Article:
We often hear people ask, "What's the difference between a regular bike engine kit and a friction drive engine? And how will I know what's going to work for me?" To answer that question there are a few things to consider: the mounting, sizing, and running of these engines. Through building and running each style, here's what we've come up with:
Mounting an engine to a bicycle can be tricky, especially if you're the only one working on the bike. Standard drive motors require you to mount the engine in the center of your frame, which means loosening and tightening motor mounts, possibly drilling through your frame, and the assembly of a sprocket and adapter to your rear wheel. Friction drive motors mount over the front or rear wheel of your bike and drive directly on the tire, so there's no difficult sprocket assembly. However, there is a special mount the engine assembles on to, and that mounting hardware can be a little tough to install. Mounting ease advantage: Friction Drive motors.
One of the hardest things about motorizing a bike is figuring out if it'll fit on your bike. Friction drive engines have a wide range of bikes they'll fit on, from 16" up to 29" wheels, so it can mount to nearly any bike you can imagine. But that may not be such a good thing. While standard drives are limited to 26" and 29" wheels, their limited compatibility plays to the safety of you as a rider. 26" and 29" wheels provide a wide riding room for your tires, allowing you a more secure ride. If you have a big engine riding over a 16" wheel you'll be replacing that wheel, tube, and tire a lot more often than you'd like. Remember, just because you can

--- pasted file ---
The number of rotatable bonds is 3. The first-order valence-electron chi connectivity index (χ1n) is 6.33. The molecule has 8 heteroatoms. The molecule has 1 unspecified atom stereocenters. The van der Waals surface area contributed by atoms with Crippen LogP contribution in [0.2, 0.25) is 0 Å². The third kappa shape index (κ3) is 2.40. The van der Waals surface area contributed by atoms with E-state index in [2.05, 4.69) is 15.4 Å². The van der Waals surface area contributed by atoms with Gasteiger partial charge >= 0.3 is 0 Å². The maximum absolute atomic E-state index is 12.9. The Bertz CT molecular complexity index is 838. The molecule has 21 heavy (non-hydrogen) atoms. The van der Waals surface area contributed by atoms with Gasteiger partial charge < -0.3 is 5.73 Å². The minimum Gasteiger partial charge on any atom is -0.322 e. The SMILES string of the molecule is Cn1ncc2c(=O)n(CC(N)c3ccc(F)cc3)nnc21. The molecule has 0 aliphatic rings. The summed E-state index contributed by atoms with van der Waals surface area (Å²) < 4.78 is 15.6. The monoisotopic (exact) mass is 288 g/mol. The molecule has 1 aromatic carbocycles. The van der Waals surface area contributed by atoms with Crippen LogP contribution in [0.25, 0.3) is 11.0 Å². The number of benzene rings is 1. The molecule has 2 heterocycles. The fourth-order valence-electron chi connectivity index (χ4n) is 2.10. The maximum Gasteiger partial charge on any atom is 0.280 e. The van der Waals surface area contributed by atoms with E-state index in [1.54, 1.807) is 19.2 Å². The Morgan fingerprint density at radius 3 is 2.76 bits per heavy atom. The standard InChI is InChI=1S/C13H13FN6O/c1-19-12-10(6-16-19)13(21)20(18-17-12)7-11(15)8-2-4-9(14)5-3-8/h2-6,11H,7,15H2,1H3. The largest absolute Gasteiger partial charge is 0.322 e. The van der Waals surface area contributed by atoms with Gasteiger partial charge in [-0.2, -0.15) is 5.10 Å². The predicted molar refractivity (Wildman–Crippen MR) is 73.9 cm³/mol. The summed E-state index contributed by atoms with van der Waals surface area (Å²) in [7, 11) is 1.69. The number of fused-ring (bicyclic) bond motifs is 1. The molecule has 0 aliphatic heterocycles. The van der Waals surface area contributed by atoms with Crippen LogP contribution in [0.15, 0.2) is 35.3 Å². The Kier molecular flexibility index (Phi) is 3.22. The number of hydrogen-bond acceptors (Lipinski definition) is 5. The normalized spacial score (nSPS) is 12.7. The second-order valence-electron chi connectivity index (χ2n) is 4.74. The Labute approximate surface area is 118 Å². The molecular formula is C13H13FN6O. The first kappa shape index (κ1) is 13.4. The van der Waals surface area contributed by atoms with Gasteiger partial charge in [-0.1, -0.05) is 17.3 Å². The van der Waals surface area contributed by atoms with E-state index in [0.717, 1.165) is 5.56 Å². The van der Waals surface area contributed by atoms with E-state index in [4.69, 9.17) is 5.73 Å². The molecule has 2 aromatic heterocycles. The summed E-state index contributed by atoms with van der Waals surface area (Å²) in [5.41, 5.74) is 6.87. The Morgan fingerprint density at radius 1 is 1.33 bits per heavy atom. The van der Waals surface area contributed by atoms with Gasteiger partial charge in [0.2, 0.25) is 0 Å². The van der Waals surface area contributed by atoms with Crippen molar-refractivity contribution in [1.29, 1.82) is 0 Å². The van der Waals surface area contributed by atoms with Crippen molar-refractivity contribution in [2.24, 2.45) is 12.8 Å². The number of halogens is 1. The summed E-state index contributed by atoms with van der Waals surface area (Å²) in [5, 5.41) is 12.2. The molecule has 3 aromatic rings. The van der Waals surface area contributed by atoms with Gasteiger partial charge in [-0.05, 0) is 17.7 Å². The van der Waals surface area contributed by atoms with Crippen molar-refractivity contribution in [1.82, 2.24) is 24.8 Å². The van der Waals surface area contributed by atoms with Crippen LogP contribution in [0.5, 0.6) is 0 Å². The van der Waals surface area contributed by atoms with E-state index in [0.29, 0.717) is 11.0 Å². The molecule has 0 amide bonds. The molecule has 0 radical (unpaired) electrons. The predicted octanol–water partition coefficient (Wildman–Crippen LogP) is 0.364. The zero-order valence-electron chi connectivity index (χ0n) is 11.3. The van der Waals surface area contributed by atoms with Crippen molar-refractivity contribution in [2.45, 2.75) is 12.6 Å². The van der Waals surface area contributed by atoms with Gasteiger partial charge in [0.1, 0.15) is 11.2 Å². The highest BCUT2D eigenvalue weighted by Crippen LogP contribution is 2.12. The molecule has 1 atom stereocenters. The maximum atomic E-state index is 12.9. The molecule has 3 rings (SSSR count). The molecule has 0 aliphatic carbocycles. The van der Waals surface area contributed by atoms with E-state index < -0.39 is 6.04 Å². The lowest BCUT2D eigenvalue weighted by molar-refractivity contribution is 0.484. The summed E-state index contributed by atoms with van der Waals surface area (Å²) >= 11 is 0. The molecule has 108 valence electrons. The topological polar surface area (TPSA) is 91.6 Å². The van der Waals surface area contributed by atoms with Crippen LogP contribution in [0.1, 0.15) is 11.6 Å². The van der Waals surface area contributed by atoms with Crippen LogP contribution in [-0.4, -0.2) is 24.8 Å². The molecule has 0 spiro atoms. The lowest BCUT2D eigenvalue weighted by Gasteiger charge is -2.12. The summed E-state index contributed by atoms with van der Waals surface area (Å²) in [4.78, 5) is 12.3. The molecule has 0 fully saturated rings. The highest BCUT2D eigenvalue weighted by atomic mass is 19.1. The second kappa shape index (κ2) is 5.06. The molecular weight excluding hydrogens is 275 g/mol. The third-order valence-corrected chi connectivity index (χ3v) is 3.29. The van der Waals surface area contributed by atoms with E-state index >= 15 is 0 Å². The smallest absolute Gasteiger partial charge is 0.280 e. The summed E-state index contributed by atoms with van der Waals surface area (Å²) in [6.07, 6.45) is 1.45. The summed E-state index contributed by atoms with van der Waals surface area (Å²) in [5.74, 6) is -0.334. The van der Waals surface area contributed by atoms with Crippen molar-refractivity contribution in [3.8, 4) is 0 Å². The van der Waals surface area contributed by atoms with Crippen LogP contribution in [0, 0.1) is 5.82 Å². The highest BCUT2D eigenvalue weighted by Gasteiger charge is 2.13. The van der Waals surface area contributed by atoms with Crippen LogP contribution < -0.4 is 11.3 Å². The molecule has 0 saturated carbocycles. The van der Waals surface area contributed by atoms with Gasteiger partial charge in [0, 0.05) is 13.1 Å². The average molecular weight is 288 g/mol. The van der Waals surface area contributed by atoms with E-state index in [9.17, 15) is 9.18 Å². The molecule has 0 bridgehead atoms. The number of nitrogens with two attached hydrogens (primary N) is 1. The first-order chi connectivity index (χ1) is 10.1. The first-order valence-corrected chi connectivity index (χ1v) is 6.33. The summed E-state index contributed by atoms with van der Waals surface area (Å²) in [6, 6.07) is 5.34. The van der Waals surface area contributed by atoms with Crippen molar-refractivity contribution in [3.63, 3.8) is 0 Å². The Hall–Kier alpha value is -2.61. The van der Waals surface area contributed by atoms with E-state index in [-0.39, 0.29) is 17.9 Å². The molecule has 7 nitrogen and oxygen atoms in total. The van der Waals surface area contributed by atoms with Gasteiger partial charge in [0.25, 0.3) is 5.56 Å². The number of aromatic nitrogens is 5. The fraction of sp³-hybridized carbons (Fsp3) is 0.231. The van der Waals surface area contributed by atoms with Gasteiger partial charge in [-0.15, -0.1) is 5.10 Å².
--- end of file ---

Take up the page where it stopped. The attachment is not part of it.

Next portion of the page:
do something doesn't always mean you should
. Sizing advantage: Standard Drive motors. Running:
When I say "running" I mean the overall operation and life of these engines. Standard engines are a little slow on acceleration because you have to pedal, engage a clutch, then throttle while pedaling for a second; whereas friction drives only need you to pull the pull start and hit the throttle.
But if speed's a concern for you, consider that the friction drive has only been made up to 49cc's. Standard engines are made in all types of displacements (37cc, 38cc, 48cc, 49cc, 60cc, 80cc) and have tons of performance parts to add to their speed and torque. You also want to think about how much work you want to do on your engine. All engine kits will require some sort of maintenance, so you'll want to know what kind of maintenance you want to do. Standard engines require carburetor, clutch, electrical, and compression maintenance- the toughest to do would probably the clutch.
Friction drive engines don't have that many possibilities for maintenance, so it is required less often. However, the parts for friction drive engines are a little hard to come by. While you might not need to do more intense work on your bike, the parts for friction drives may not be as available than another style of engine. In terms of running
, I'd say the friction drive and standard engine are matched.
So what'll work best for you? If you're concerned with an engine fitting on to your bike (wheels smaller than 26" or women's frames) a friction drive
is the way to go. But if you've got a cruiser or mountain bike and you want to run FAST go with a standard drive motor